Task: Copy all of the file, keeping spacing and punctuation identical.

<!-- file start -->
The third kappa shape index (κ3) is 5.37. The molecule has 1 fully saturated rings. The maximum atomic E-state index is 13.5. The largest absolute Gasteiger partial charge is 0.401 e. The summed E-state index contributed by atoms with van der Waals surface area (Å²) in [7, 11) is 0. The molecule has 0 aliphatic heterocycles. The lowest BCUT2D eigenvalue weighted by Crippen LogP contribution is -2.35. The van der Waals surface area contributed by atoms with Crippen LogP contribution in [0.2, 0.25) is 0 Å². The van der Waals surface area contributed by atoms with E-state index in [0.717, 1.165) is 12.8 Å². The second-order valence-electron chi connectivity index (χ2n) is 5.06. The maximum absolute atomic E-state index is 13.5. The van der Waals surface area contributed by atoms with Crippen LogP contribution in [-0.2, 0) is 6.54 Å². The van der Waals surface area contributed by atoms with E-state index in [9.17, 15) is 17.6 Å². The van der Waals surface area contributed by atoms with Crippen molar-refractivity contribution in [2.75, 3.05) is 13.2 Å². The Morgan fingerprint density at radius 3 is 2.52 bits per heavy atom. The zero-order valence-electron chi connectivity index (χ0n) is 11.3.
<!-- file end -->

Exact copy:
The third kappa shape index (κ3) is 5.37. The molecule has 1 fully saturated rings. The maximum atomic E-state index is 13.5. The largest absolute Gasteiger partial charge is 0.401 e. The summed E-state index contributed by atoms with van der Waals surface area (Å²) in [7, 11) is 0. The molecule has 0 aliphatic heterocycles. The lowest BCUT2D eigenvalue weighted by Crippen LogP contribution is -2.35. The van der Waals surface area contributed by atoms with Crippen LogP contribution in [0.2, 0.25) is 0 Å². The van der Waals surface area contributed by atoms with E-state index in [0.717, 1.165) is 12.8 Å². The second-order valence-electron chi connectivity index (χ2n) is 5.06. The maximum absolute atomic E-state index is 13.5. The van der Waals surface area contributed by atoms with Crippen LogP contribution in [-0.2, 0) is 6.54 Å². The van der Waals surface area contributed by atoms with E-state index in [9.17, 15) is 17.6 Å². The van der Waals surface area contributed by atoms with Crippen molar-refractivity contribution in [2.75, 3.05) is 13.2 Å². The Morgan fingerprint density at radius 3 is 2.52 bits per heavy atom. The zero-order valence-electron chi connectivity index (χ0n) is 11.3.